“If we’re going to reach our goal, we have to cultivate and grow in the fear of the Lord. … make this a priority for yourselves before your students. … Moses gives good guidelines to do this. He urges the Israelites to remember the great events that God was a part of in their lives, to reflect with awe on God in his goodness … remember his mercy and fidelity when they were in danger … to see how much God loves them. They are also called to acknowledge God’s sovereignty over everything … he is a God of justice to whom they must render an account. Good guidelines for us too, to remember God’s goodness in our own lives, remember the many times we’ve experienced his mercy and goodness, especially in difficult times … remember that God is not … a permissive parent who turns a blind eye … God is holy and he wants us to be holy … by loving him and following in his ways. Love the Lord with all your heart and soul … follow his commandments and statutes, knowing … he is merciful and we live in a season of mercy … there will be a season of justice and judgement at the end of our lives. When we are mindful of these … we begin to act and live differently. Fear of the Lord causes us to change … for the better. Like a little boy who decides to be good, not because he’s going to be punished but because he desires to please those who love him so much. May we all grow in this foundational quality of love, the fear of the Lord, then cultivate it in … students so that they may become wise and good, and we can, too.”

After the Mass’s conclusion, Dr. Dan Peters, diocesan superintendent of schools, stepped up to the ambo and addressed the educators. … “There’s boundless hope and excitement. We look forward to great things from our faculties and students and from ourselves. We set new higher and challenging goals for ourselves, our schools and our students.

“There’s a new theme for this academic year: Daring Disciples Deliver, providing a focus to the year … assertively apply faith to actions that witness to the truth, the truth about Jesus Christ. … challenges us to reach out to those in need and provide them help … show the world what we believe and that it makes a difference in the way we act. … to invite others to join us and become an active part of the Catholic community … to be better than we’ve ever been before, doing things we’ve never done before and accomplishing things we’ve never achieved.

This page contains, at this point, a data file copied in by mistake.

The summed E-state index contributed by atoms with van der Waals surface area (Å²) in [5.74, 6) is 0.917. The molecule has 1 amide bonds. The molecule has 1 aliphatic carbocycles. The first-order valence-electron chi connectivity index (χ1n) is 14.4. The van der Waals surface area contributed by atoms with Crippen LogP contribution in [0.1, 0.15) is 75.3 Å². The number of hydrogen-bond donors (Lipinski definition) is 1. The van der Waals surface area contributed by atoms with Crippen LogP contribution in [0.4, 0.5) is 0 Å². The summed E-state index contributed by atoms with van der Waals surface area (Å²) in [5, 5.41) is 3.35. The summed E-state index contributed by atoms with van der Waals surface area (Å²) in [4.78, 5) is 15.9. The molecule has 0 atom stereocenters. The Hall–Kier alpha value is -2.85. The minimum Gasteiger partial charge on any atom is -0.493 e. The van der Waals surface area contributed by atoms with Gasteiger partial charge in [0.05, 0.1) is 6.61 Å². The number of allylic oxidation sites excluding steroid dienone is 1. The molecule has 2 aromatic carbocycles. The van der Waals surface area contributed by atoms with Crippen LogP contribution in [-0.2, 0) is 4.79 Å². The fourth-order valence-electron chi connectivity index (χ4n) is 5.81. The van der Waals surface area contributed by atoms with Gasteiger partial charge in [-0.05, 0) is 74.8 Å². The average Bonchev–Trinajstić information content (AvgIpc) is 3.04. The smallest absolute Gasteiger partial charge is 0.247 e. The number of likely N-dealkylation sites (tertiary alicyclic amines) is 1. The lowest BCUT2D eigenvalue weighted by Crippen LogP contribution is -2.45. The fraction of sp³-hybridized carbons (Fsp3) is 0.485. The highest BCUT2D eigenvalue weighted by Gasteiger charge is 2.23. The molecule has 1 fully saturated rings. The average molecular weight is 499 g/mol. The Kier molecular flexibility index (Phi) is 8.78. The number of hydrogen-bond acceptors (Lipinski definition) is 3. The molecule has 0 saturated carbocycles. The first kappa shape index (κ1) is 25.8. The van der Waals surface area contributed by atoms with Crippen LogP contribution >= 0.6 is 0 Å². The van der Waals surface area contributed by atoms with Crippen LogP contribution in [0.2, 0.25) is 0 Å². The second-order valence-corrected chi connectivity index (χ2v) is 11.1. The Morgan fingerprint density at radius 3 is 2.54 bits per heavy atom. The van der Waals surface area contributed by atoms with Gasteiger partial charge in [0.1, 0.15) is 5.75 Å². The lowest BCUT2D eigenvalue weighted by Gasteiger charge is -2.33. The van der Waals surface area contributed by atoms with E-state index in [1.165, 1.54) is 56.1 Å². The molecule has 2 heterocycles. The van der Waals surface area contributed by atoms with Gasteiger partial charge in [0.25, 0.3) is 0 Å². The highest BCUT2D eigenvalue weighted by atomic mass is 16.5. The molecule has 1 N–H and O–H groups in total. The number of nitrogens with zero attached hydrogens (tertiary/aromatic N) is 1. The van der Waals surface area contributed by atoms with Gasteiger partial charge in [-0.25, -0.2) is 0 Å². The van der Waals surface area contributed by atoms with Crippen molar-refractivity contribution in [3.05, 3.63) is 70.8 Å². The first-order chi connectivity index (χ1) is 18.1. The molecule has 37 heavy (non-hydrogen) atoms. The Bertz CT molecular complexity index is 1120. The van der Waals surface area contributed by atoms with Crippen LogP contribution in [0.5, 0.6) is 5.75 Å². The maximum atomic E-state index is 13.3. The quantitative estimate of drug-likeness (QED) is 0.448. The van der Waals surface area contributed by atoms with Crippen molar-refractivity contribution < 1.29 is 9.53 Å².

This year, he said, a new strategic plan for the schools is being implemented — Action Plan for Schools or APS 2.

The plan has five goals. 1 and 2. More students scoring “proficient” on the Acre and Iowa Assessments (formerly the ITBS). Schools are to develop strategies to improve the two areas where students score the lowest on both the Acre and Iowa Assessments.

3. In diocesan high schools, strategies are to be developed to improve ACT scores. There will be a common testing date and results used to develop strategies to improve their weakest areas.

4. Enrollment downward trend must stop. Schools have had declining enrollments for at least the last 15 years and many have closed. Parents must be convinced the schools are worth it. They must be worthy of be promoted.

5. Each school’s endowment will increase to provide scholarships to attract more students. Each parish and school has been asked to contribute 1 – 5 percent of fundraising dollars to their endowments, an investment in their futures.

“This cannot be accomplished without the cooperation and leadership of administrators, pastors, teachers and staff of every parish and school in the diocese,” Peters said. “I challenge you all to work to make our schools the best Catholic schools they can be. Pray that enrollment grows and be daring disciples that deliver the Good News to as many people as possible.”

Peters spent a few moments discussing an article by Bishop Johnston, “Further Challenges to start the New School Year,” and then showed a short video. After Mass, there were mentoring meetings and principals picked up certain books for their schools.


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September 28, 2020
The Diocese of Kansas City ~ St. Joseph